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Japan’s Financial Regulator Considers Treating Bitcoin As Currency Equivalent

The potential of digital currencies such as bitcoin to be used for money laundering and terrorism financing purposes is perhaps the reason that financial authorities across the world are quite cautious over their use and widespread adoption. China seems to be the exception as the central bank Governor recently revealed the central bank’s plans to create its own digital currency.

Nonetheless, several countries have totally banned digital currencies, while others have proposals in place that seek to ban their use, still others are trying to regulate it.

Japan has been steadily making progress towards digital currency regulation. Following the arrest of Mark Karpeles in the MtGox scam, there were reports that the country’s Financial Services Agency (FSA) was planning to introduce a regulatory mechanism for virtual currencies in 2016. Later in December, Japan Times reported that a working group under Japan’s Financial System Council has compiled a draft proposal that focuses on regulating virtual currency businesses.

According to a recent report from Nikkei, the country’s financial regulators have proposed treating virtual currencies as methods of payment equivalent to conventional currencies. At present, virtual currencies are recognized as “objects”, not equivalent to fiat currency. The report said that the FSA’s legislative revisions would identify virtual currencies as fulfilling the functions of currency and the changes will be submitted during the current ordinary Diet session, with the goal of passage before the term ends.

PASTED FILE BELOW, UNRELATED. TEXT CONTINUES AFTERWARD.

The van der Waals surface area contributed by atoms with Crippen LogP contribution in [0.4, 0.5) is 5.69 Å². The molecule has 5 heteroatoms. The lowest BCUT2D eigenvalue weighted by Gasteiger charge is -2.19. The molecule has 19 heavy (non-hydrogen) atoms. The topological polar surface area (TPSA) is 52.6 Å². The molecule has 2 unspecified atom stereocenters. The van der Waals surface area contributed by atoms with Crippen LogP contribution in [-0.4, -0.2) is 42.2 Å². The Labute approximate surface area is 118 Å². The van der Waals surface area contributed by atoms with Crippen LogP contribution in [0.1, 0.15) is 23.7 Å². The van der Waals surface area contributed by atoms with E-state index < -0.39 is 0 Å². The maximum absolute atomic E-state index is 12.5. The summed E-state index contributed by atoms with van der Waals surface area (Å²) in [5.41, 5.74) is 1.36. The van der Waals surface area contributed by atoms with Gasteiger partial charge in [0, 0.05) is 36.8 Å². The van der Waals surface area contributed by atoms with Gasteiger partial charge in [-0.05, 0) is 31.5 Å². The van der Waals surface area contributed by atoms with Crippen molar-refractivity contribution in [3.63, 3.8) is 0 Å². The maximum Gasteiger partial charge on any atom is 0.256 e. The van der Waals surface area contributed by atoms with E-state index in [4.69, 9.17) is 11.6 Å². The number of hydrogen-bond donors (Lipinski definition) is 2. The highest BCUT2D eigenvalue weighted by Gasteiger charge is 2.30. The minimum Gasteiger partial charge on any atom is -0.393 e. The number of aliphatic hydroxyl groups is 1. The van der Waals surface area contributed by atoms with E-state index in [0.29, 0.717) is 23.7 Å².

The move is expected to strengthen consumer protection and stimulate growth in the virtual economy in Japan. Under the FSA's proposed definition, virtual currencies must

  • Serve as a medium of exchange, meaning that they can be used to purchase goods and services
  • Be exchangeable for legal tender through purchases or trades with an unspecified partner

The regulator believes that such a definition would help in developing the fintech sector. However, virtual currency exchanges and related institutions would have to register with the FSA, subjecting them to stricter supervision.

The FSA told CoinDesk that nothing has been decided so far, adding that it has yet to take any official action on the treatment of virtual currency.

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